Your next step I would suggest the aspiring web developer do is sign-up to freelance and employment websites like: Upwork, Steady, Craigslist, Glassdoor, LinkedIn, etc. So, that you can connect with people and businesses that want to pay for your programming skills. I would suggest charging lower prices at first, to increase the likelihood of getting a gig contract offer, and as your reputation icreases on the previously mentioned websites/apps, you will be able to steadily increase your price, which in the Bay Area can reach well over a hundred thousand dollars a year.

Four Web Resources Every Aspiring Web Developer Should Utilize..

By: Leon “2K” Asare

Web resources are extremely important to every web developer. They can range from an online YouTube tutorial to a coding repository that can save your code for you like an online bank for your code. So, just in case you lose or something happens to your computer, you will still be able to retrieve your hard coded work. Here are four of my top web resources for the aspiring web developer. is the largest and most used website for web developers. It is not only a magnificent educational tool and online coding academy for newbie coders, but it’s also a good reference website for experienced programmers. is another website that is a good reference resource for the up-and-coming or even professional software engineers. It’s a website where you can take part in public and private Q&As to have your developer questions answered or you can answer questions of other developers who need some useful advice. One of the great features of is the the section that allows you to browse for web development jobs.

3. is a website the allows web developers to save their thousands or even hundreds of thousands of lines code in an online repository, which can be easily accessed anywhere in the world. The great thing about Github is that it allows for team member collaboration for online web projects. Team members don’t even have to be on the same continent to work on a project together. You can be on a beautiful beach in Ghana West Africa, and your teammates can be scattered throughout America, Asia and Europe; and yet the entire team can can be working on a project simultaneously.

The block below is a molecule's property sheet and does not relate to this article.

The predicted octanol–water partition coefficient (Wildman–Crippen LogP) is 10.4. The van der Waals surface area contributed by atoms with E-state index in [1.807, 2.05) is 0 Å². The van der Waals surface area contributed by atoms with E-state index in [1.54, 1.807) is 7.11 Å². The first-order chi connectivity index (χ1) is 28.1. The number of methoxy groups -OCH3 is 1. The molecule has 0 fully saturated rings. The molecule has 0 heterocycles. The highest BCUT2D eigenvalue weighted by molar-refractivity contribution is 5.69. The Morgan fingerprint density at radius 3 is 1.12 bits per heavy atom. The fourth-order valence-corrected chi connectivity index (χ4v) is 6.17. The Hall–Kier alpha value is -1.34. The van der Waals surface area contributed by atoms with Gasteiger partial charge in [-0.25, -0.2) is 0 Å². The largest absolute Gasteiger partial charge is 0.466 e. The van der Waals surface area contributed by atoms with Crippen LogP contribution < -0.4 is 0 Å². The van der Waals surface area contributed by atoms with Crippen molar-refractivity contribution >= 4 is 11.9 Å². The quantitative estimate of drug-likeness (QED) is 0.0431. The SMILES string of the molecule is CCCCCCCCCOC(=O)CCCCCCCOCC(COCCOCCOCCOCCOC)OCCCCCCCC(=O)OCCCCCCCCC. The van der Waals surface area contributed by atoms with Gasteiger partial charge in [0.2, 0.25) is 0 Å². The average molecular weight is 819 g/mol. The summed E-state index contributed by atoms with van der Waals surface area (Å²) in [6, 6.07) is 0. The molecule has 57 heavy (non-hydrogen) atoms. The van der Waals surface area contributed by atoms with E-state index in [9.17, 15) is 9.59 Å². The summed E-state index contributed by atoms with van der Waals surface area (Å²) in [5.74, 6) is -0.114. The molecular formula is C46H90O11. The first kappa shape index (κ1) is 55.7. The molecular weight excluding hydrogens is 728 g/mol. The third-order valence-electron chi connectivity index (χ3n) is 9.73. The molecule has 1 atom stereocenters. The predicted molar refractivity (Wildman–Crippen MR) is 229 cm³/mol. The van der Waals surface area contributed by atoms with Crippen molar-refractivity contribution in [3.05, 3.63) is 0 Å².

4. YouTube is one of my favorite websites to find free online tutorials. There are literally hundreds or even thousands of hours of free coding tutorials. Most of them are taught by experienced web professionals. One of my favorite YouTube coding channels is It’s taught by one of the best programmers I have ever seen give tutorials (free or paid). He literally has hundreds of hours of free online tutorials on markup and programming languages like HTML, CSS, Javascript, Python, PHP, MYSQL and NodeJs and web frameworks like Reactjs, Bootstrap, AngularJs, Jquery and much more.


Leon “2K” Asare


HTML <!–comments–> are little sentences or paragraphs that you put into your HTML document.  The comments can be read by (you) the web developer,  but are not meant to be viewed by your website visitors.


The usefulness of HTML comments come in the fact that they can and should be used as notes for web developers. For example,  let’s assume that you have a large HTML document,  with many links, sections, images and hundreds if not thousands of lines of code. It would be a very good idea to put comments in each section and area that has it’s own unique task. The reason for this is because the next time you revisit your code to upgrade it, you may need to be reminded of the reason each section of your code was invented for, also if you work in a team, your development team will  find it helpful if your comments help guide then through the matrix of your code syntax.